Basically, it was awesome that street riding had finally arrived in the eyes of the brands making BMX bikes, but it seemingly happened around the same time that the bigger brands started to bail out on a market that was quickly imploding on itself. "Hey, street riding is cool, here's a bike that you can bunnyhop to disaster on, it's gonna break soon though, you don't really need it anyway, and we're not going to be around to answer warranty claims. Have a nice day!"

Maybe the bigger brands of the time didn't understand street riding and wanted to cash in on the next trend? Or maybe BMX had just coincidentally reached a point where it needed to cleanse itself of its checkered past before it could move forward in a more soulful direction? I can't say -- I was on the outside looking in through a magazine that ceased to exist when I needed it most.

It's no secret that modern day BMX needs dictated that a sprocket guard of the Havoc Sprocket Pocket type would make a return. Those arrived over a decade ago when sprocket disasters made a resurgence in the late '90s. Only they were alloy and bolt-on and not covering the entire sprocket. Sprockets are a different story though. Grinding/sliding on the bottom bracket was a concept Chris Day started to explore in the early '90s, followed by a slew of people I'm probably forgetting before arriving at Ruben Alcantara and Fly Bikes trying in vain to offer a bolt-on bottom bracket/bashguard that could slide/grind.

It never took off. Subrosa attempted to recreate a Bully-type bashguard, but it never went into production. A company named BMX Grind introduced a bolt-on bashguard in 2015, and again, I was never really sure that it was going to take off. Russ Bengston even wrote a dissertation about the phenomenon and it's still available to read.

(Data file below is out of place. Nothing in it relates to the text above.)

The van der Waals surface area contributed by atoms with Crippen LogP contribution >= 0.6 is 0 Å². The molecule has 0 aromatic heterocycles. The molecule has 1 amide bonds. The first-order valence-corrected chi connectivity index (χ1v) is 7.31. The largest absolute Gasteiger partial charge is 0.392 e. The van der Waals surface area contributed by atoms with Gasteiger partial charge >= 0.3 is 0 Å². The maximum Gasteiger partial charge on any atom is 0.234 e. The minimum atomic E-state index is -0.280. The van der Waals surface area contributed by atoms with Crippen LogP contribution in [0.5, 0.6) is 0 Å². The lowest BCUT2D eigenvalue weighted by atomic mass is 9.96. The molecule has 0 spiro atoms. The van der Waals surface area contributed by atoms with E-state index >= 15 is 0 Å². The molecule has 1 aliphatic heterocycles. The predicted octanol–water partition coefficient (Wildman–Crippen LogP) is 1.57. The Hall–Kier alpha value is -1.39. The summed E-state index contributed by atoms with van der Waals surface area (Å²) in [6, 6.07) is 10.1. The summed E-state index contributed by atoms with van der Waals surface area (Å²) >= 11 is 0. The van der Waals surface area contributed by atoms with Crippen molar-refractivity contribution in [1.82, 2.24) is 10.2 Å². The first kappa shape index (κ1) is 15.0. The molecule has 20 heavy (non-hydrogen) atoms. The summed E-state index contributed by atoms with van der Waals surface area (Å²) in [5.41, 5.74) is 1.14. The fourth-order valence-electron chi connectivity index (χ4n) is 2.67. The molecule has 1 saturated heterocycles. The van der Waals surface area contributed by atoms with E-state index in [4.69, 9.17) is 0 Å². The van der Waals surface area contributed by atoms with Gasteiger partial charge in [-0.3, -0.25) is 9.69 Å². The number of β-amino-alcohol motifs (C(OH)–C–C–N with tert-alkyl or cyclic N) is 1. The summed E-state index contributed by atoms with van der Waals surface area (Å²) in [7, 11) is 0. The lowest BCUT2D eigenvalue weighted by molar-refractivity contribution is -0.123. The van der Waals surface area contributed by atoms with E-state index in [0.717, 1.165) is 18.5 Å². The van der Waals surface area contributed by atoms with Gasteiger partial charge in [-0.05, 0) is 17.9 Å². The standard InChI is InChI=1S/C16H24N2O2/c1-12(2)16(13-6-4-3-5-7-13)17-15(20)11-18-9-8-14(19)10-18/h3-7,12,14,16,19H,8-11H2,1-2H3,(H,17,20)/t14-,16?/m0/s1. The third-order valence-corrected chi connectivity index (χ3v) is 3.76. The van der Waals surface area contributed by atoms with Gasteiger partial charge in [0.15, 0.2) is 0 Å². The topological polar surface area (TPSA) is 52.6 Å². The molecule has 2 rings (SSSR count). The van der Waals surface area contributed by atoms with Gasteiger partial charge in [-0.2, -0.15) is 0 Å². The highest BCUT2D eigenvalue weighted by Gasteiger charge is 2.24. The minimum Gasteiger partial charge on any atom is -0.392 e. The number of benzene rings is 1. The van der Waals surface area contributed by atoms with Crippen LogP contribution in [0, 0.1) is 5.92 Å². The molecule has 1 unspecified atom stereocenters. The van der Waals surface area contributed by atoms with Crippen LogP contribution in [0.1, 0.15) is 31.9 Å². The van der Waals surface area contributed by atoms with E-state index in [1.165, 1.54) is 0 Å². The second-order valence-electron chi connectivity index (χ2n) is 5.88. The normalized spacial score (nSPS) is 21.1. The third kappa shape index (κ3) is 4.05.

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But this Rooftop bike, I'm a bit more optimistic about.

For starters, this is not Rooftop's first foray into a bike with a bashguard. He had a custom-made Hoffman Bikes Deebo with one of the most luxurious welded-on bashguards that I've ever seen in recent times. And he did a lot of unique riding on it. Of course, Rooftop is not like any of us out there. He has never limited himself, he could give two fucks what anyone thinks about him, and he's a natural when it comes to BMX riding. He's also not trying to eek a meager living out of BMX, so he's able to do what he wants with a sponsor that respects what he's brought to the table behind him.

Do I think the younger generation of riders will go in on a new generation of bashguard frames? Of course not. Do I think that there's at least a few hundred people around the globe that would rather buy a United bashguard frame for $370 than purchase a used Bully off of eBay for $2000? Yes I do. Maybe it took a very long time to get there, with a lot of missteps along the way, but that's okay with me.

In a way, I think this is part of BMX becoming comfortable with its dark days, or it could just be a rider and a company saying fuck it. But again, that's okay with me. Here's to bashguards as an option and not something forced on us as the next big BMX trend.

And we still need to make that full-length Rooftop interview happen in one form or another. - BT

"Here's to bashguards as an option and not something forced on us as the next big BMX trend." - Brian Tunney